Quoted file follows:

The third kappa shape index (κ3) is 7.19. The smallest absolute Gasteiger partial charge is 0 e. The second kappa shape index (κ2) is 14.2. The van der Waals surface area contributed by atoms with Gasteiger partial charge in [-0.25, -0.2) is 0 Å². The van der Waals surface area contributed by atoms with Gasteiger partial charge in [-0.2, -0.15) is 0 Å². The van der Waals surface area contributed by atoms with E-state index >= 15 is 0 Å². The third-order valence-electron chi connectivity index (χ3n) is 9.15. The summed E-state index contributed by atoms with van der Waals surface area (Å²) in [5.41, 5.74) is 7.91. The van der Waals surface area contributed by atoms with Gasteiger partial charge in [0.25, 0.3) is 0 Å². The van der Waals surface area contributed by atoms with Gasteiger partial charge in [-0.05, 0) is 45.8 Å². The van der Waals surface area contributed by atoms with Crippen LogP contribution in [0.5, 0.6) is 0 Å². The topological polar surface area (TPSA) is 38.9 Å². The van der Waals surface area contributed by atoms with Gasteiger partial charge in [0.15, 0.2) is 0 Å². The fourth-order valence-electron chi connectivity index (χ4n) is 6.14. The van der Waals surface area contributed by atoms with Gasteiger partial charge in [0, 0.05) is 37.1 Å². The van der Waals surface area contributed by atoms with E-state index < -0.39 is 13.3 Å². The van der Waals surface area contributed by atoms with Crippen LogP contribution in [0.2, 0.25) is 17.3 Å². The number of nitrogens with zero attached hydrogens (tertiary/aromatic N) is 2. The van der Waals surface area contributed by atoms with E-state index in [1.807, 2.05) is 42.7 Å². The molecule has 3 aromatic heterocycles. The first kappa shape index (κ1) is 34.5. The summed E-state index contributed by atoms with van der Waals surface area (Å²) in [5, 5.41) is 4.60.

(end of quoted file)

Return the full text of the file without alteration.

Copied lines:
The third kappa shape index (κ3) is 7.19. The smallest absolute Gasteiger partial charge is 0 e. The second kappa shape index (κ2) is 14.2. The van der Waals surface area contributed by atoms with Gasteiger partial charge in [-0.25, -0.2) is 0 Å². The van der Waals surface area contributed by atoms with Gasteiger partial charge in [-0.2, -0.15) is 0 Å². The van der Waals surface area contributed by atoms with E-state index >= 15 is 0 Å². The third-order valence-electron chi connectivity index (χ3n) is 9.15. The summed E-state index contributed by atoms with van der Waals surface area (Å²) in [5.41, 5.74) is 7.91. The van der Waals surface area contributed by atoms with Gasteiger partial charge in [0.25, 0.3) is 0 Å². The van der Waals surface area contributed by atoms with Gasteiger partial charge in [-0.05, 0) is 45.8 Å². The van der Waals surface area contributed by atoms with Crippen LogP contribution in [0.5, 0.6) is 0 Å². The topological polar surface area (TPSA) is 38.9 Å². The van der Waals surface area contributed by atoms with Gasteiger partial charge in [0.15, 0.2) is 0 Å². The fourth-order valence-electron chi connectivity index (χ4n) is 6.14. The van der Waals surface area contributed by atoms with Gasteiger partial charge in [0, 0.05) is 37.1 Å². The van der Waals surface area contributed by atoms with E-state index < -0.39 is 13.3 Å². The van der Waals surface area contributed by atoms with Crippen LogP contribution in [0.2, 0.25) is 17.3 Å². The number of nitrogens with zero attached hydrogens (tertiary/aromatic N) is 2. The van der Waals surface area contributed by atoms with E-state index in [1.807, 2.05) is 42.7 Å². The molecule has 3 aromatic heterocycles. The first kappa shape index (κ1) is 34.5. The summed E-state index contributed by atoms with van der Waals surface area (Å²) in [5, 5.41) is 4.60.